Latvia - Transposition of the EU Directive on Whistleblowing
In order to promote whistleblowing in the public interest and to transpose the European Union Directive on Whistleblowing, the Latvian State Chancellery has prepared amendments to the Whistleblowing Law and invited the public to make proposals for their improvement.
The current Whistleblowing Law was adopted by the Parliament on October 2018 and came into effect on 1 May 2019, it was drafted while taking into consideration the current EU direction.Adoption of The Whistleblowing Law
11 Oct, 2018. Press release on Parliament’s website about the adoption of the law: https://www.saeima.lv/en/news/saeima-news/27315-saeima-adopts-whistleblower-protection-law
On 11 October 2018 the Saeima adopted the Whistleblowing Law. The new law will enable whistleblowers to expose offences which concern public interests or interests of certain social groups. It will also help create and launch a whistleblowing framework, as well as provide appropriate protection to those who have disclosed a wrongdoing. The Cabinet of Ministers is also tasked with producing and passing to the Saeima amendments to the Civil Procedure Law by 1 December 2019 to ensure efficient application of temporary protective orders in civil cases involving whistleblowers.Latvia takes an important step towards the strengthening of whistleblower protection
11 Oct, 2018. An article on Government’s web site: https://www.mk.gov.lv/en/aktualitates/latvia-takes-important-step-towards-strengthening-whistleblower-protection
The Law defines a whistleblower, how to spread alarm and stipulates the basic requirements for processing the whistleblower’s report. In Latvia, the work on the whistleblowing mechanism started in 2014. Representatives from the government, the Saeima and the society all participated in the drafting of the law approved by the Saeima.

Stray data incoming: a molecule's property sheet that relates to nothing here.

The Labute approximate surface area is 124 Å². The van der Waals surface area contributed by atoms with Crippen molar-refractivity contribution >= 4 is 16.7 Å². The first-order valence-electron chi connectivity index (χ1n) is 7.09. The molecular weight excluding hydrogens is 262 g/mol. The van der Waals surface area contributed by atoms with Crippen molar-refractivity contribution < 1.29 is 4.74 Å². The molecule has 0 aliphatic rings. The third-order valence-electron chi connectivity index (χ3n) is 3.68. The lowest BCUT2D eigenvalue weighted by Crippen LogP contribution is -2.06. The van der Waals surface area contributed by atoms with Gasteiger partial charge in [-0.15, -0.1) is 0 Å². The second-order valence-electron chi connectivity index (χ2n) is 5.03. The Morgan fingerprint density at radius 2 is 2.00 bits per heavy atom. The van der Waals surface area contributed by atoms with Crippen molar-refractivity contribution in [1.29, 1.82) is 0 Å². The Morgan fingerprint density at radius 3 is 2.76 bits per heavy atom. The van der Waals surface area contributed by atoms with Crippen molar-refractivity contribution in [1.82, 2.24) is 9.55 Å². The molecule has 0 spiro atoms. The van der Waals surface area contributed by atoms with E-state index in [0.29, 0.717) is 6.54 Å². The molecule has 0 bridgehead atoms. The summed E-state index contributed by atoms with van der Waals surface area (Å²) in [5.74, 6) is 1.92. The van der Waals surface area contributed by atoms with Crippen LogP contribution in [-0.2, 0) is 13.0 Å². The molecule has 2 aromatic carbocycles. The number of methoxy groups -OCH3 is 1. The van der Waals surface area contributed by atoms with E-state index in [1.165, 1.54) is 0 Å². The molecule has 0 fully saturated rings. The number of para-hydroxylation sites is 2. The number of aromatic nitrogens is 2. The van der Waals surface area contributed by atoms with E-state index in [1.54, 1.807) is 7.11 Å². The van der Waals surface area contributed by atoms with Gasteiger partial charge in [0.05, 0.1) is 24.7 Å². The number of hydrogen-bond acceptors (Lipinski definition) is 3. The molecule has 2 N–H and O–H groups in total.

Whistleblowing NGO Maison des Lanceurs d'Alerte - the ‘house of the whistleblower’ - have called for a timely and progressive implementation of the EU Directive on Whistleblowing. An op-ed published in the French national newspaper Libération discusses the need for reform of the current legal framework (the Sapin II law) and sets out key policy recommendations where new legislation should go beyond the minimum standards required by the Directive and effectively protect whistleblowers in practice. Recommendations include an expansion of the scope of the Directive, which protects persons reporting breaches of EU Law, to include anyone disclosing information on wrongdoing in the public interest; a strengthening of the Defender of Rights ombuds institution; and, the creation of a financial support fund for whistleblowers.